<br><br>
 
* 3LUT /3HN3:
 
* 3LUT /3HN3:
 
Swissmodel was not able to predict the structure of our target with 3LUT as template. Therefore, we used 3HN3, which has with 25% a bit more sequence identity than 3LUT (20%).
 
Swissmodel was not able to predict the structure of our target with 3LUT as template. Therefore, we used 3HN3, which has with 25% a bit more sequence identity than 3LUT (20%).
We suggest, that this prediction result is the worst result, because of this low sequence identity. Interesstingly, the prediction results of Modeller and Swissmodel are not much worse than their result with 3CUI as template. Furthermore, iTasser predicted two models, which fit very well to our real structure and also has very low RMSD scores and high TM-Scores. <br>
+
We suggest, that this prediction result is the worst result, because of this low sequence identity. Interestingly, the prediction results of Modeller and Swissmodel are not much worse than their result with 3CUI as template. Furthermore, iTasser predicted three models, which fit very well to our real structure and also has very low RMSD scores and high TM-Scores. <br>
 
We want to highlight, that this result is not the norm. We aligned the structure of 2GJX:A and 3LUT:A and the TM-Score between these two structures is 0.50014, the RMSD 5.04, which is a very good result regarding that the sequence identity is that low. So in this case we were lucky to get such a good result, but in general, the results by predicting two that much distinct sequences is much worse.
 
We want to highlight, that this result is not the norm. We aligned the structure of 2GJX:A and 3LUT:A and the TM-Score between these two structures is 0.50014, the RMSD 5.04, which is a very good result regarding that the sequence identity is that low. So in this case we were lucky to get such a good result, but in general, the results by predicting two that much distinct sequences is much worse.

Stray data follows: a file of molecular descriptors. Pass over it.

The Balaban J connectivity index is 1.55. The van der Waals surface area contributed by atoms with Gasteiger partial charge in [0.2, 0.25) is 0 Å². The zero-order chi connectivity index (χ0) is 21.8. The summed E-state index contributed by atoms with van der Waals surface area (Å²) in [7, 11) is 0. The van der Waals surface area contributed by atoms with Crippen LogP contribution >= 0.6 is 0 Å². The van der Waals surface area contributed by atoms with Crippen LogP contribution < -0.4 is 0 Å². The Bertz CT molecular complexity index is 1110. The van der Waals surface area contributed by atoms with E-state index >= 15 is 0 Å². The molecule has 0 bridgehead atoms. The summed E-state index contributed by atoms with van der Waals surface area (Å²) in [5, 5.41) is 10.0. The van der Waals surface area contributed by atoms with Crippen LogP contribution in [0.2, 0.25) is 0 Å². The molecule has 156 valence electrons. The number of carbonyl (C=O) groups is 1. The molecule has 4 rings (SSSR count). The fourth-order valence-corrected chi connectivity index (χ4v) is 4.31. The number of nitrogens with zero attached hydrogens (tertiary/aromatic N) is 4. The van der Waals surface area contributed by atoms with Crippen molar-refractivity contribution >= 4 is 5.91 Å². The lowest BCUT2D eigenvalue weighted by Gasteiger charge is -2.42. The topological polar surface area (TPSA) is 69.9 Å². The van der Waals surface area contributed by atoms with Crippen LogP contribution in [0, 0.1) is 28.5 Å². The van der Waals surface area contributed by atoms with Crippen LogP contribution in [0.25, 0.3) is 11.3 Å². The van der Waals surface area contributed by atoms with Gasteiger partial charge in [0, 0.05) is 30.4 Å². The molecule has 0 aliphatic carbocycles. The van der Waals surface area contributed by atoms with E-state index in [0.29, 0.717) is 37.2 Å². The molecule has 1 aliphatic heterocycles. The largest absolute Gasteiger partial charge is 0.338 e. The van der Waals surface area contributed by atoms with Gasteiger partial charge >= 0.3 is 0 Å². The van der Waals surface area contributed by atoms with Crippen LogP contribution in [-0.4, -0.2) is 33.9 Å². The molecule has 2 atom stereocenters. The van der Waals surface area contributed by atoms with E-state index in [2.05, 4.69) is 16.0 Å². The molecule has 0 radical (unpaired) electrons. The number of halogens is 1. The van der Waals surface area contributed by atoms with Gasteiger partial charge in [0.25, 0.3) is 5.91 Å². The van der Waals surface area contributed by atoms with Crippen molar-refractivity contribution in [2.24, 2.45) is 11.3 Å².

<br>
 
<br>
In agreement with the two results from above, iTasser again gave the best results.
+
In agreement with the two results from above, iTasser again received the best results (Figure 41 – Figure 44).
 
<br><br>
 
<br><br>
In sum, iTasser is the best prediction method from the three used methods. But iTasser also needs a lot of time to predict the sequences and also allows only one sequence per user to predict in the same time. Therefore, if there is enough time, iTasser is the best choice. If there is not that much time, Modeller and Swissmodel can be used. Both methods have approximalty the same prediction results. Modeller can only run on the command line, which means Modeller have to be installed on the system. If the user just want to install Modeller, it will take a while, because Modeller sends a licence per E-Mail which can take up to one day. Swissmodel is available on the Internet and can be used without any delay. So if the user only want to get an approximat estimation of the structure of the protein and do not have that much time, Swissmodel will be the right choice.
+
In sum, iTasser is the best prediction method from the three used methods. But iTasser also needs a lot of time to predict the sequences and also allows only one sequence per user to predict in the same time. Therefore, if there is enough time, iTasser is the best choice. If there is not that much time, Modeller and Swissmodel can be used. Both methods have approximately the same prediction results. Modeller can only run on the command line, which means Modeller have to be installed on the system. If the user just want to install Modeller, it will take a while, because Modeller sends a license per E-Mail which can take up to one day. Swissmodel is available on the Internet and can be used without any delay. So if the user only want to get an approximate estimation of the structure of the protein and do not have that much time, Swissmodel will be the right choice.